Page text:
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Favorite Use of a Song in a Golden Era Movie

Discussion in 'The Moving Picture' started by Fading Fast, Oct 10, 2017.

  1. LizzieMaine

    LizzieMaine Bartender

    Classical music turned up in cartoons and radio shows for one reason -- it was cheap. Public domain was the shoestring producer's friend.

    A while back some obsessives went to the trouble of tracking down and documenting the *exact recordings* used on "The Lone Ranger," and determined that the specific version of "The WIlliam Tell Overture" that was used was recorded in Camden, New Jersey on April 11, 1927 by the Victor Symphony Orchestra under the direction of Rosario Bourdon. It was Take 9 of the session, matrix number BVE-16014, and was released as Victor record number 20606.

    s-l400.jpg

    Imagine what would have happened if some poor soul had dropped that record.
     
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  2. Fading Fast

    Fading Fast

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    ⇧ So many wonderful things come out of frustrating limitations. It's possible that with an unlimited budget, cartoons would have created even better accompanying music, but the classical music they used worked wonderfully overall and create a fun blend of high-brow and work-a-day art. And for commoners like me, it was a great introduction to classic music without even knowing it and that I wouldn't have gotten elsewhere.

    Separate thought: When I started this thread, I told my girlfriend that I expected you or Vitanola to post something about the accompanying music they used to play live in the theaters during some silent films and to have an example of an outstanding matching of a song or music piece with a film that made the song or piece insanely popular in that era. I have no idea if this happened (I know next to nothing about silent films), but mentioned to her that if it did, one of those two will know the story with all the appropriate background information.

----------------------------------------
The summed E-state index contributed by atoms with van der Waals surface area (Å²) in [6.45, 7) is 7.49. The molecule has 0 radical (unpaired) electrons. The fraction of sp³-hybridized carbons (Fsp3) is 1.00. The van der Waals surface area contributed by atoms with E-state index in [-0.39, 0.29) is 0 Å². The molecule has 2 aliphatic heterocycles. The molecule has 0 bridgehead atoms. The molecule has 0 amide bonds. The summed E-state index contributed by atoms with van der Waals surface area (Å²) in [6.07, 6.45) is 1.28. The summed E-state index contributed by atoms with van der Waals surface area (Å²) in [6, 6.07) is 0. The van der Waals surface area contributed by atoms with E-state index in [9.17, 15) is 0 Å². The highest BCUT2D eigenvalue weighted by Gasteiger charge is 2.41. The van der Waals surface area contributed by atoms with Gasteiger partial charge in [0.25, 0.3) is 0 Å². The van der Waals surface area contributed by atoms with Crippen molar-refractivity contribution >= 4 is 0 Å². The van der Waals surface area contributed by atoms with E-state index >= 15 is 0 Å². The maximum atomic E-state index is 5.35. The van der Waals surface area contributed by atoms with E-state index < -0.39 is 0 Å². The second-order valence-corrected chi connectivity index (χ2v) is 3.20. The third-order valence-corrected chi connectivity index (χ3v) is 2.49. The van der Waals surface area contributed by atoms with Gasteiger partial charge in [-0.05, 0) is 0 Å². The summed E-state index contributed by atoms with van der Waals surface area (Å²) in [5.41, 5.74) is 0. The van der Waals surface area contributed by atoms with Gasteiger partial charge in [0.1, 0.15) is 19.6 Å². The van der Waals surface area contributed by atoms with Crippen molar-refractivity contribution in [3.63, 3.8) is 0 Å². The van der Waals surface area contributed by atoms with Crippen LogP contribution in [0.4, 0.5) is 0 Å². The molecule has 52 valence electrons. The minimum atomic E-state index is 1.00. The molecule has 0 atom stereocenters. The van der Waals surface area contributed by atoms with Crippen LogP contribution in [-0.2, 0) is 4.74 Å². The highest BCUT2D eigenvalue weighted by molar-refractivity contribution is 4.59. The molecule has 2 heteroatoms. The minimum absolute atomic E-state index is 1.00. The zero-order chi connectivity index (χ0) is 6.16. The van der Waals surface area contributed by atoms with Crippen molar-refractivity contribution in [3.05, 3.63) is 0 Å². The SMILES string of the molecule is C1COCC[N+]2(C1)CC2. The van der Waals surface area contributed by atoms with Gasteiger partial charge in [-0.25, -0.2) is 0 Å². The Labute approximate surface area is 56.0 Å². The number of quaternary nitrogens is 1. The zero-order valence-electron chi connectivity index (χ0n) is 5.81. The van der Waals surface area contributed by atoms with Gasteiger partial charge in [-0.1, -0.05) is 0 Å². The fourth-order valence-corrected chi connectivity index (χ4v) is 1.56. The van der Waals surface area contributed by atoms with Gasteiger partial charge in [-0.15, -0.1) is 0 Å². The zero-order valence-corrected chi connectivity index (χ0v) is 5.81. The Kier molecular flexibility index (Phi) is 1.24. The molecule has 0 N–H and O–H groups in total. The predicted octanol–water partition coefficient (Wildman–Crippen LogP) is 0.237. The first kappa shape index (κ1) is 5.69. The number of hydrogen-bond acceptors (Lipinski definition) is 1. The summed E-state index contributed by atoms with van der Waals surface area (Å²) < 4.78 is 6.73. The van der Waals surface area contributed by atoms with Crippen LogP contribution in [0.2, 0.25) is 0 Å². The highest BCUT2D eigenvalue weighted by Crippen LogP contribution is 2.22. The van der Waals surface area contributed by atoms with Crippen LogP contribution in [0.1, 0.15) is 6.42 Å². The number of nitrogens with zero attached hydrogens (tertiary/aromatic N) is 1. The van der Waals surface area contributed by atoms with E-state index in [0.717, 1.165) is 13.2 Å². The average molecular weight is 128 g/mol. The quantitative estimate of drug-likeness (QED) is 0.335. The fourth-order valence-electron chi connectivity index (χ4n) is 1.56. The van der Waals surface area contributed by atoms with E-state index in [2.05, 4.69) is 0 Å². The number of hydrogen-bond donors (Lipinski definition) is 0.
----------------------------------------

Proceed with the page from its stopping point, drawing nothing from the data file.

Last edited: Jan 6, 2018
  3. LizzieMaine

    LizzieMaine Bartender

    Well, one of the most famous pieces of film music composed in the silent era was from composer Joseph C. Briell's score for "The Birth of a Nation." It was rare at that time for a picture to go out with a fully-composed score, but given the epic nature of the film, D. W. Griffith went to the extra expense of commissioning one. Some of it consisted of quotes of existing classical works -- the "Ride of the KKK" at the end of the film was accompanied by Wagner's "Ride of the Valkyries" -- but the score also contained original music. The most notable such piece was the love theme for the characters of Elsie Stoneman and Bill Cameron, which was published separately under the title "The Perfect Song."